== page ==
Hurricanes, droughts, and other extreme weather raise the question: Was that related to global warming?
The provocative answer that Kevin Trenberth, distinguished senior scientist at the National Center for Atmospheric Research, proposed in 2012 can be roughly summarized as yes. All weather events are related to climate change, he argued, because the atmosphere is hotter and moister than it was before humans started filling it with greenhouse gases. "The answer to the oft-asked question of whether an event is caused by climate change is that it is the wrong question," Trenberth wrote in the journal Climatic Change.
Allowed more than one word, the answer is considerably more complicated.
This short video looks at what scientists call climate attribution studies, which use heavy-duty computation to gauge how big an influence humanity may have had on weather. Using powerful computer models, researchers can simulate extreme events, in scenarios with and without greenhouse gas pollution. The differences between the results help them understand how the warming is altering the odds or magnitude of different phenomena.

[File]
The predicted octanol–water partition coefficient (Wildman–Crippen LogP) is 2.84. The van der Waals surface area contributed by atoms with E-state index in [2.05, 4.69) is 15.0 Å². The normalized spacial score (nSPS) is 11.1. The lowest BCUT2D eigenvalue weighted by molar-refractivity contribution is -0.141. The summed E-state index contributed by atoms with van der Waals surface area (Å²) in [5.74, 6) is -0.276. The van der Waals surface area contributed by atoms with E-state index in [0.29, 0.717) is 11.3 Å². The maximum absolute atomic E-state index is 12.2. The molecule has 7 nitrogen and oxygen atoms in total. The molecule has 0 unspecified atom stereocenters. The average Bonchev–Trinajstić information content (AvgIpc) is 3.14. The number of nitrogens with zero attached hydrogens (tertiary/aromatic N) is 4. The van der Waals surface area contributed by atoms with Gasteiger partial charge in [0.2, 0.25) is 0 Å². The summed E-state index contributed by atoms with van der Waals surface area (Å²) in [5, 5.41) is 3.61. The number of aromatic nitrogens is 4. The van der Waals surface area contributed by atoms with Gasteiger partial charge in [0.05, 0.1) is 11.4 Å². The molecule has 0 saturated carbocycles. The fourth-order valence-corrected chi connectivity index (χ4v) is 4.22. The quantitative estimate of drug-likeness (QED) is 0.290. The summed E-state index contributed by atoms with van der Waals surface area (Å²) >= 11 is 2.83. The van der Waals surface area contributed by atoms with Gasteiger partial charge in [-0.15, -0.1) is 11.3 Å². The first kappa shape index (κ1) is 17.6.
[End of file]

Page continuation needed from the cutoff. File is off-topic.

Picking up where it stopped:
Among the findings:
- The deadly 2003 European heat wave, which killed more than 20,000 people, was the first major focus of an attribution study. The lead scientist reanalyzed the data in 2011. The heat wave is now thought to have been responsible for about 64 deaths in London and 506 in Paris.
- Heavy rain in southern Louisiana last August was studied by the World Weather Attribution project, which concluded that global warming had upped the odds considerably. By contrast, the central European flooding of May and June 2013 showed no such human fingerprints [see page S69 here: pdf].
- An April 2015 study in Nature Climate Change found that about 75 percent of major heat events and 18 percent of heavy precipitation events are attributable to global warming.
The World Meteorological Organization releases a thick annual report, "Explaining Extreme Events From a Climate Perspective," with analysis of destructive weather.